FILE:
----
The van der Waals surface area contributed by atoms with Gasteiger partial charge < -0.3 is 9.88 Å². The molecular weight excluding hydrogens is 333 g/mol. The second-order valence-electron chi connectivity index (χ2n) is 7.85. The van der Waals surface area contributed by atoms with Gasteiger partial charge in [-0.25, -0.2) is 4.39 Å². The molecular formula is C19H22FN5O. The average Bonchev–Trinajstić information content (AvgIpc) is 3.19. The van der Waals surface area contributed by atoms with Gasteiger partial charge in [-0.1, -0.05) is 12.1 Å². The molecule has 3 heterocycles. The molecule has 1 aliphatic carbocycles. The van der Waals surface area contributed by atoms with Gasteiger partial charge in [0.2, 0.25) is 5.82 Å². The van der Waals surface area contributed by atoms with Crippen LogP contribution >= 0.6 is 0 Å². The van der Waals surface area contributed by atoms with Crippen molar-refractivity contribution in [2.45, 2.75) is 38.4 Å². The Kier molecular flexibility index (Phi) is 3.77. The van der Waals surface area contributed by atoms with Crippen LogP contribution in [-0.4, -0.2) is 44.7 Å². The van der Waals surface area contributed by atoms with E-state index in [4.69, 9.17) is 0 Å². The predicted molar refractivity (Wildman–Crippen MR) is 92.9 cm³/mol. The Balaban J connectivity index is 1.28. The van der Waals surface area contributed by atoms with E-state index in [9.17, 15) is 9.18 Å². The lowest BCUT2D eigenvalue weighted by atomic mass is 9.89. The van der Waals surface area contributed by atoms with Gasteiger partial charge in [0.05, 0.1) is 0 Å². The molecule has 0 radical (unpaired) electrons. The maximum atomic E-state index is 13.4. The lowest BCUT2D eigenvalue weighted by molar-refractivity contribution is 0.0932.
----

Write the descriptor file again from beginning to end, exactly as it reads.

The van der Waals surface area contributed by atoms with Gasteiger partial charge < -0.3 is 9.88 Å². The molecular weight excluding hydrogens is 333 g/mol. The second-order valence-electron chi connectivity index (χ2n) is 7.85. The van der Waals surface area contributed by atoms with Gasteiger partial charge in [-0.25, -0.2) is 4.39 Å². The molecular formula is C19H22FN5O. The average Bonchev–Trinajstić information content (AvgIpc) is 3.19. The van der Waals surface area contributed by atoms with Gasteiger partial charge in [-0.1, -0.05) is 12.1 Å². The molecule has 3 heterocycles. The molecule has 1 aliphatic carbocycles. The van der Waals surface area contributed by atoms with Gasteiger partial charge in [0.2, 0.25) is 5.82 Å². The van der Waals surface area contributed by atoms with Crippen LogP contribution >= 0.6 is 0 Å². The van der Waals surface area contributed by atoms with Crippen molar-refractivity contribution in [2.45, 2.75) is 38.4 Å². The Kier molecular flexibility index (Phi) is 3.77. The van der Waals surface area contributed by atoms with Crippen LogP contribution in [-0.4, -0.2) is 44.7 Å². The van der Waals surface area contributed by atoms with E-state index in [4.69, 9.17) is 0 Å². The predicted molar refractivity (Wildman–Crippen MR) is 92.9 cm³/mol. The Balaban J connectivity index is 1.28. The van der Waals surface area contributed by atoms with E-state index in [9.17, 15) is 9.18 Å². The lowest BCUT2D eigenvalue weighted by atomic mass is 9.89. The van der Waals surface area contributed by atoms with Gasteiger partial charge in [0.05, 0.1) is 0 Å². The molecule has 0 radical (unpaired) electrons. The maximum atomic E-state index is 13.4. The lowest BCUT2D eigenvalue weighted by molar-refractivity contribution is 0.0932.